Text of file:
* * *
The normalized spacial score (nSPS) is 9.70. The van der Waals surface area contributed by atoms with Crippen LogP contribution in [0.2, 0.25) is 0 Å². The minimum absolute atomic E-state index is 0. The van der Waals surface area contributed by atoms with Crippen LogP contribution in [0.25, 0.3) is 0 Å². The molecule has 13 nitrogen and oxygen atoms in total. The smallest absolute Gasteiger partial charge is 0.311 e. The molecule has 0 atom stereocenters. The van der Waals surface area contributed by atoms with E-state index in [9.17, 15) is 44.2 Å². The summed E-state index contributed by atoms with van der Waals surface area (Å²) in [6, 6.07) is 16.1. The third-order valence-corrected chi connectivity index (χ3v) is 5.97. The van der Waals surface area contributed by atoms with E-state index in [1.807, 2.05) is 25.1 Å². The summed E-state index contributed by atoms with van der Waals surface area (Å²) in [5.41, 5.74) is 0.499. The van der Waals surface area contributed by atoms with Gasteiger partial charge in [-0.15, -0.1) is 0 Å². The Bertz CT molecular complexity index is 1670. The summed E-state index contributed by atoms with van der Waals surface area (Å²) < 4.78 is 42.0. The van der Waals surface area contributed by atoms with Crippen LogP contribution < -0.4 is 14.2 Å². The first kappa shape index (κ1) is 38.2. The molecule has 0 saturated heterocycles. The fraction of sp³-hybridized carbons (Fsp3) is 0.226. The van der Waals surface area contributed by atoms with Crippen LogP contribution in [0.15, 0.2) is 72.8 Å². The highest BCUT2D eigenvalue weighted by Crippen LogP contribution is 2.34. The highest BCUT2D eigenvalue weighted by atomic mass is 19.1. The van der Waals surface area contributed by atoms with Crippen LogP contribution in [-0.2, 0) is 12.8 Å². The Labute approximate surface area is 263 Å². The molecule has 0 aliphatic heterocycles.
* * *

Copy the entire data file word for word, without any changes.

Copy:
The normalized spacial score (nSPS) is 9.70. The van der Waals surface area contributed by atoms with Crippen LogP contribution in [0.2, 0.25) is 0 Å². The minimum absolute atomic E-state index is 0. The van der Waals surface area contributed by atoms with Crippen LogP contribution in [0.25, 0.3) is 0 Å². The molecule has 13 nitrogen and oxygen atoms in total. The smallest absolute Gasteiger partial charge is 0.311 e. The molecule has 0 atom stereocenters. The van der Waals surface area contributed by atoms with E-state index in [9.17, 15) is 44.2 Å². The summed E-state index contributed by atoms with van der Waals surface area (Å²) in [6, 6.07) is 16.1. The third-order valence-corrected chi connectivity index (χ3v) is 5.97. The van der Waals surface area contributed by atoms with E-state index in [1.807, 2.05) is 25.1 Å². The summed E-state index contributed by atoms with van der Waals surface area (Å²) in [5.41, 5.74) is 0.499. The van der Waals surface area contributed by atoms with Gasteiger partial charge in [-0.15, -0.1) is 0 Å². The Bertz CT molecular complexity index is 1670. The summed E-state index contributed by atoms with van der Waals surface area (Å²) < 4.78 is 42.0. The van der Waals surface area contributed by atoms with Crippen LogP contribution < -0.4 is 14.2 Å². The first kappa shape index (κ1) is 38.2. The molecule has 0 saturated heterocycles. The fraction of sp³-hybridized carbons (Fsp3) is 0.226. The van der Waals surface area contributed by atoms with Crippen LogP contribution in [0.15, 0.2) is 72.8 Å². The highest BCUT2D eigenvalue weighted by Crippen LogP contribution is 2.34. The highest BCUT2D eigenvalue weighted by atomic mass is 19.1. The van der Waals surface area contributed by atoms with Crippen LogP contribution in [-0.2, 0) is 12.8 Å². The Labute approximate surface area is 263 Å². The molecule has 0 aliphatic heterocycles.